In the future I will write reviews about restaurants abroad in English only. I do hope nobody sees this as a problem. Le Du, which is a lovely little restaurant, is at the moment listed among The World's 50 Best Restaurants. The name of the restaurant sounds French but it derives from the Thai word for season. It serves seasonal, creative modern Thai food. Chef Ton is also a certified sommelier and one of the two owners. Unfortunately he was absent when we visited. But we had the pleasure to be served by the other owner, Tao, who is a talented sommelier. We chose the 4 course set menu where you have a choice between 3 dishes for every course. And the wine pairing was as outstanding as the food. This is what we had.

Amuse-bouche: Watermelon 3 ways
1) drink 2) green melon + dill + dried fish 3) red melon + candied smoked peanut + coriander
They were all amazing but number 3 was our favorite.

My first course was Crab, papaya salad and crispy pork skin accompanied by a glass of Austrian white wine. I was in seventh heaven...loved this crabsalad: fresh, spicy and crispy elements in a very tasty and beautiful composition.

My husband's first course was Crayfish & Cooked Oyster, jicama(tastes like a savory apple) and fresh water seaweed. It was a soft and mellow spicebomb. Much to his liking.

My second choice was Sustainable Ocean Fish, bamboo shoots, turmeric, ivy gourd (looks like a small gherkin with the taste of  melon). The fish was catfish and the yellow turmeric sauce was strong and spicy. I got the recipe for the top notch sauce and will certainly try to make it one of these days. And the Chardonnay accompanied the dish most perfectly...even though I am not much into this grape normally.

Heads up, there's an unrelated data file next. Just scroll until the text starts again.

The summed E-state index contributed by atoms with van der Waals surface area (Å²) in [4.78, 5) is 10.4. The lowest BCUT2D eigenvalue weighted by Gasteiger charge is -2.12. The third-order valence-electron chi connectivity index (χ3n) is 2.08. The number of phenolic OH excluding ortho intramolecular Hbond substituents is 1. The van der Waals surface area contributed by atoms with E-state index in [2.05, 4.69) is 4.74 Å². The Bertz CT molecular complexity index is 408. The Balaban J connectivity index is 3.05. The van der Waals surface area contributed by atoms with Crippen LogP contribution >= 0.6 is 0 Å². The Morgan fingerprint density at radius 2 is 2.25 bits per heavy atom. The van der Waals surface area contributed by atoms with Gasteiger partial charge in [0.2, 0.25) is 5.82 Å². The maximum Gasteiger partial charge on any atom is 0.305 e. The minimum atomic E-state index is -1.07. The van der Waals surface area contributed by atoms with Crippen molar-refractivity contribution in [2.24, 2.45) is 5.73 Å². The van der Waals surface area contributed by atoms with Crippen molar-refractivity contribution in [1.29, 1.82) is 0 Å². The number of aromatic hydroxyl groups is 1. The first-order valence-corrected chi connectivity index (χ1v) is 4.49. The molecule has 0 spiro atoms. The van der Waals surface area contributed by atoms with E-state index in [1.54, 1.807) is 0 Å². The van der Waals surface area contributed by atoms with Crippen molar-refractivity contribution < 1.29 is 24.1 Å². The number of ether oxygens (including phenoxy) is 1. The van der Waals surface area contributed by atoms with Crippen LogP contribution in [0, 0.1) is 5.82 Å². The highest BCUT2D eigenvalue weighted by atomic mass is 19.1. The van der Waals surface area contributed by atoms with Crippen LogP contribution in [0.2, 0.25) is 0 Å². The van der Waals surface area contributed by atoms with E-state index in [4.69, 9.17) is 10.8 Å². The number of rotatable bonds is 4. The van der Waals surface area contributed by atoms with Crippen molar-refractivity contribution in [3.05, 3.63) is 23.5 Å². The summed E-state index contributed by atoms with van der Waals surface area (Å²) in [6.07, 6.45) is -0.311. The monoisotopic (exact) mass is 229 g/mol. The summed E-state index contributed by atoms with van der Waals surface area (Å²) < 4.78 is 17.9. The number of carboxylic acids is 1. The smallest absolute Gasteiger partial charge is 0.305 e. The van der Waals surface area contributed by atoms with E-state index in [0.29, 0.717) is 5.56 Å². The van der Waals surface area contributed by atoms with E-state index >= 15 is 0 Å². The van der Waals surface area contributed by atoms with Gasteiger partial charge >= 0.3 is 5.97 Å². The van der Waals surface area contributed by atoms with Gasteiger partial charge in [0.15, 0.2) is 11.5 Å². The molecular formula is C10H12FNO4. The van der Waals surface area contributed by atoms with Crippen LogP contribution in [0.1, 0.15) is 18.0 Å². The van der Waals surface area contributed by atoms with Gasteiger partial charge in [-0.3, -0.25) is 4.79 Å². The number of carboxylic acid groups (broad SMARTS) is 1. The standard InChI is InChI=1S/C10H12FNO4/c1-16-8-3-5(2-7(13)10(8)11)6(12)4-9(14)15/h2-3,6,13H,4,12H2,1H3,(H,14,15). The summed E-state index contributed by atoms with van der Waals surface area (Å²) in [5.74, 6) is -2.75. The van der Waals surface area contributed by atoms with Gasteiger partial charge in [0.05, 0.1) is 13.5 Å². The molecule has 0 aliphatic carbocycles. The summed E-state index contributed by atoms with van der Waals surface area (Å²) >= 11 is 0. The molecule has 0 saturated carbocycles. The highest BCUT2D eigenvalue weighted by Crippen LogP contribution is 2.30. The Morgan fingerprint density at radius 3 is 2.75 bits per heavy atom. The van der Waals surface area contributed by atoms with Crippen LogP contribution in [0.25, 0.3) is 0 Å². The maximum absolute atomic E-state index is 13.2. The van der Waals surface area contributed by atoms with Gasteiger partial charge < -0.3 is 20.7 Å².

My husband fell for River Prawn, pork belly jam, shrimp paste and organic rice. He loved it and the pairing with a Portuguese Vinho Verde was utterly successful.

Charcoal-grilled Pork Jowl (cheek), pumpkin, gourd, onion. The flavors worked well together and I was happy with my choice, in particular the sauce with pumpkin was to die for.

30 Days Dry-Aged Beef Tenderloin, holy basil, barley, egg. Again nothing to complain about. At this point our stomachs told us to stop eating but the desserts were waiting around the corner...

The first one was Duck egg custard, lotus seed, shallot ice-cream. I haven't even heard of shallot ice-cream before and had my doubts but it turned out to be a real winner in this dessert.
The second one was Pandan cake, soy, thai-tea ice-cream. My husband (who seldom eats desserts) was not very impressed with this and I didn't like it much either.

Comment: Le Du is a rather small restaurant and I recommend that you make a reservation before you go because it is very popular as well among the locals as the tourists. The service was great and the staff spoke good English. I highly recommend this hidden pearl (in a small alley) if you are in Bangkok and in the mood for some fine dining.